I was certainly doing something that was more in the former category, which I think I was solving for a problem that wasn’t there. That becomes a much harder business to rationalize on the basis that you are solving a real-world problem and you have some customers or a customer that think what you’re doing is meaningful and it’s willing to pay money for that service or product, then you’re doing the right thing and you should never give up or try not to give up because it always takes much longer than you think.

Things will happen to knock you out of the way or to knock you down and you need to stand up and get up each time and say, “I know I’m doing something that’s meaningful and people are willing to use my service or buy my product so I know I’m doing something that has some value.” Once you’re at that point, I think everything else becomes details. Not that they’re not complicated details, but the details that you can overcome. You’ve got to have a vision for yourself and see yourself on the other side of whatever the challenge and that’s easy to say and a habit to do and it depends on what the challenge is, and you should draw your inspiration predominantly from within. But it doesn’t hurt to have, you know, family, friends and coworkers around you that you know can encourage you on the occasion.

And now in terms of what sustains the drive I think at least our business has grown into a fold; its purpose becomes clearer over time. And you know that mission, as I mentioned earlier about satisfying customers and building a meaningful business, that is a positive contributor to the people that work at it and to the customers that use it. It doesn’t hurt to have an encouraging, family and some friends that are fans, but most of the drive comes from within because you want to see something appear in the vision for which you help.

What would you say is the most critical role of a leader during challenging times?

Leaders are responsible for identifying the light houses that the company is heading towards. What is the journey and the path and when are we going to be able to articulate that vision so others can see the vision? That way they then connect to the vision or contribute to the journey towards that. A leader has the emotional responsibilities of bringing the right people in and inspiring those people together. Depending on the type of leader, they certainly have a responsibility in a business construct to have a formula or a format that the business can sustain itself and become what that vision is. It must be realistic. The leader has a responsibility to make sure that if they’re inspiring others to follow them, where they’re going is good and that the path to achieve it is realistic and attainable.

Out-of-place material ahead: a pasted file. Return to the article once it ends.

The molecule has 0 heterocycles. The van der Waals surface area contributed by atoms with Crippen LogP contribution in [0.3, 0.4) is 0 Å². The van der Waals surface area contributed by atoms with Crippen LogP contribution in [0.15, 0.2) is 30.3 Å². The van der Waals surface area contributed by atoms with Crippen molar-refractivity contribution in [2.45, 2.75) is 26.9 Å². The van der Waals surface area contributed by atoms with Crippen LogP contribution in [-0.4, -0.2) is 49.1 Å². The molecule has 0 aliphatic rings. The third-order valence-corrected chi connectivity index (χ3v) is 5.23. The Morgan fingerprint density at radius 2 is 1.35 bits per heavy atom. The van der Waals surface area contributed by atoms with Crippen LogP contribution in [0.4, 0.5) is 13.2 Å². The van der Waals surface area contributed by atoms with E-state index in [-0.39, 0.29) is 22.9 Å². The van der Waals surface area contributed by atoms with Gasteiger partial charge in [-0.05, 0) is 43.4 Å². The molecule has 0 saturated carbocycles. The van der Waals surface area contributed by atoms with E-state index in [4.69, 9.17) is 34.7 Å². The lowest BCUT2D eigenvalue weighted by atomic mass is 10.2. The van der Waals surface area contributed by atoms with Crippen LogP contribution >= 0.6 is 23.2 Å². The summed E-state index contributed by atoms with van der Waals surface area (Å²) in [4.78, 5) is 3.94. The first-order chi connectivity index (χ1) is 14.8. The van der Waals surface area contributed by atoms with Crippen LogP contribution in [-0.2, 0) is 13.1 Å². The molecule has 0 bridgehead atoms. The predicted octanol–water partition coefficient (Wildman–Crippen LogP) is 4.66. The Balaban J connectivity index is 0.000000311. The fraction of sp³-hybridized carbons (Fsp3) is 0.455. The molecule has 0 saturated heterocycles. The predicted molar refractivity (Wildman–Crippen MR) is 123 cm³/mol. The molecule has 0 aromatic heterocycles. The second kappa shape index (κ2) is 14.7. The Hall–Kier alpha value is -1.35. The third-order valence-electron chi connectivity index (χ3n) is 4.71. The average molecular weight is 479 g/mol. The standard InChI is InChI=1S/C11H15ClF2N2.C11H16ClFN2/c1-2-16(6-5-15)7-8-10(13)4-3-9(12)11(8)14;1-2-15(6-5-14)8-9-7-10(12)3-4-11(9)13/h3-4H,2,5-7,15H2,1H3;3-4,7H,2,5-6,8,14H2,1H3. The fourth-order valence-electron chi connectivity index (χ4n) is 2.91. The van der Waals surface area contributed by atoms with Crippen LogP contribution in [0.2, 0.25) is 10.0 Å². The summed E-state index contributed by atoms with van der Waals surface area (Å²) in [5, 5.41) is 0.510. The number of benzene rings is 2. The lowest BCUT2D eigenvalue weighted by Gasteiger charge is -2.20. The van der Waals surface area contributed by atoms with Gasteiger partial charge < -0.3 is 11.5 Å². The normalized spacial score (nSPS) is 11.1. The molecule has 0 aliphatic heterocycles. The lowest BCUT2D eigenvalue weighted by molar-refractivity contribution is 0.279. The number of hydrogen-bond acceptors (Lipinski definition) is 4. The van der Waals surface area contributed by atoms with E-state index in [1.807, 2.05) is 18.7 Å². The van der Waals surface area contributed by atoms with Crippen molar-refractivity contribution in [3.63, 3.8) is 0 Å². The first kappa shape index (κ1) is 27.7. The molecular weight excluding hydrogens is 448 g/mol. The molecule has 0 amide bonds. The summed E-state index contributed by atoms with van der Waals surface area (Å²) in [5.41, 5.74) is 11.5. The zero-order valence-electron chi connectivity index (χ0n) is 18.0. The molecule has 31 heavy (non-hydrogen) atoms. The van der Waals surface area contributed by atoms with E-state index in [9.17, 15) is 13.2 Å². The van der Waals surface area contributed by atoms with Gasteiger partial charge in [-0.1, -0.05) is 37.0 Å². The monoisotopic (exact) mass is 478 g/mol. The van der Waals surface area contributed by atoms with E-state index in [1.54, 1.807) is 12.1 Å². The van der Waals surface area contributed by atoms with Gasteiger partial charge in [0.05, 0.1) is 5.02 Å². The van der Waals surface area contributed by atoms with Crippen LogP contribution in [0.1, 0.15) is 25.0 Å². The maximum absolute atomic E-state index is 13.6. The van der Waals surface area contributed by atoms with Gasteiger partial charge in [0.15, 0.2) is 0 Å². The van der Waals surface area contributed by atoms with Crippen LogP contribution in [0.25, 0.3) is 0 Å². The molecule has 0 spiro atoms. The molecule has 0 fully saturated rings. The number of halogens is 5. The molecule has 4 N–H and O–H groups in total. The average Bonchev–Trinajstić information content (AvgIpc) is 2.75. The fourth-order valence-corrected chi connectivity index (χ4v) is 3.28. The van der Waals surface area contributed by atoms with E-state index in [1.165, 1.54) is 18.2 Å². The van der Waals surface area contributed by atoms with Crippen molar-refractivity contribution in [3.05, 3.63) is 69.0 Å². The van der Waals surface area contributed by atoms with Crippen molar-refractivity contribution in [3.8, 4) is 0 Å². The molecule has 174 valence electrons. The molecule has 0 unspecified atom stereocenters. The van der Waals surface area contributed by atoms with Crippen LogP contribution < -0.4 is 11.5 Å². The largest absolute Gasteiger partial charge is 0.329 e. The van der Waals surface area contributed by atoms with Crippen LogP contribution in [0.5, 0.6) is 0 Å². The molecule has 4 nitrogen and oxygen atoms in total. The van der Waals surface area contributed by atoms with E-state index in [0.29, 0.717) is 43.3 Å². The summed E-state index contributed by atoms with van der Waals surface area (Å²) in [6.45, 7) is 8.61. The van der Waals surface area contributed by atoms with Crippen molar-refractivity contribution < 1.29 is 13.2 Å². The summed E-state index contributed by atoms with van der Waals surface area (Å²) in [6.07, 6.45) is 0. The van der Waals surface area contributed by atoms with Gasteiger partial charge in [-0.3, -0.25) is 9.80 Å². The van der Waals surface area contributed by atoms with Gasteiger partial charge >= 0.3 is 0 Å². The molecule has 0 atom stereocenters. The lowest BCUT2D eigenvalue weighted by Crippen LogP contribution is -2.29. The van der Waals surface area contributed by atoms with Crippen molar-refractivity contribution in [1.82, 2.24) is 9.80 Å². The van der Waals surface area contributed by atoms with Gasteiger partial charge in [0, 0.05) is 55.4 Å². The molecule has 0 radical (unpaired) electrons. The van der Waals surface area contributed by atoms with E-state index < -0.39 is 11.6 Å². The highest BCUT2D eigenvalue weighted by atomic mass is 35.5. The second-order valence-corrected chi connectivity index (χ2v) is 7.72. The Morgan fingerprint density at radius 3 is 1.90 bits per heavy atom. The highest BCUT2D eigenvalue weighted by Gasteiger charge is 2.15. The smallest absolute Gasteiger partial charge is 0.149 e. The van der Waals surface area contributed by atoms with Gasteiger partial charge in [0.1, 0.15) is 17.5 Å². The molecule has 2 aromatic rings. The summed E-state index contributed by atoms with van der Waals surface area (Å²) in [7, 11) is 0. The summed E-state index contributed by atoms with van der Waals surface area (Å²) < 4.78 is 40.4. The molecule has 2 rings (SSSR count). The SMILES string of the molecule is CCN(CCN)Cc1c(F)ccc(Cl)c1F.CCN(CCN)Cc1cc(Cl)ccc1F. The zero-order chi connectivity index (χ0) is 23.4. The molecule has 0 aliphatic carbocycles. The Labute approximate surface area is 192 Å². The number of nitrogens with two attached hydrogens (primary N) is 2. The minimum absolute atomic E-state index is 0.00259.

When the future seems so uncertain, what is the best way to boost morale? What can a leader do to inspire, motivate and engage their team?

Even though next week and the week after seems uncertain, you know the future is really not uncertain and we will all dust ourselves off, stand up and continue to pick up where we were a year or two ago. Even if that takes a little longer and even if there are still hurdles. We live in the most amazing times, arguably in the most amazing country that has faced uncertainty and in each episode in history, stands up, overcomes the uncertainty and progresses forward. This for sure will be just another one of those moments in time and maybe some of the things that have actually happened through COVID-19 and it is not the only thing that’s been happening in this time of uncertainty. There’ll be other actual learnings and platforms from which we can improve upon now in terms of boosting morale and what can leaders do to inspire their team during these difficult times is to remind people that we will get through this. It’s just a matter of the difficulties and overcoming the challenges along the way to get to the other side.

One of the things that we’ve done a lot is recognition and appreciation more consistently. In fact, we are in the business of building reward and recognition programs. WorkProud is that the name of the platform and it has a pretty simple mission that says, if you make people proud of the work that they do and proud of the company that they work for then all other things being equal and you’re going to get the best from your people. You’re going to be able to inspire them. They’re going to apply the discretionary effort to do the best that they can in their respective jobs. So that’s something that is core to the nature of our business, the way we interact with each other and the services that we provide.

If you’ve ever had any interest in looking at how to maximize the performance and productivity of your people, recognition is an inexpensive but highly powerful way to inspire individuals. We use our own platform internally and some of the clients have seen substantial increases in utilization of their programs that they attribute to the fact that people are more remote and that they’re looking for that emotional reinforcement and validation. People want to know that their work is valid and contributing to the business success.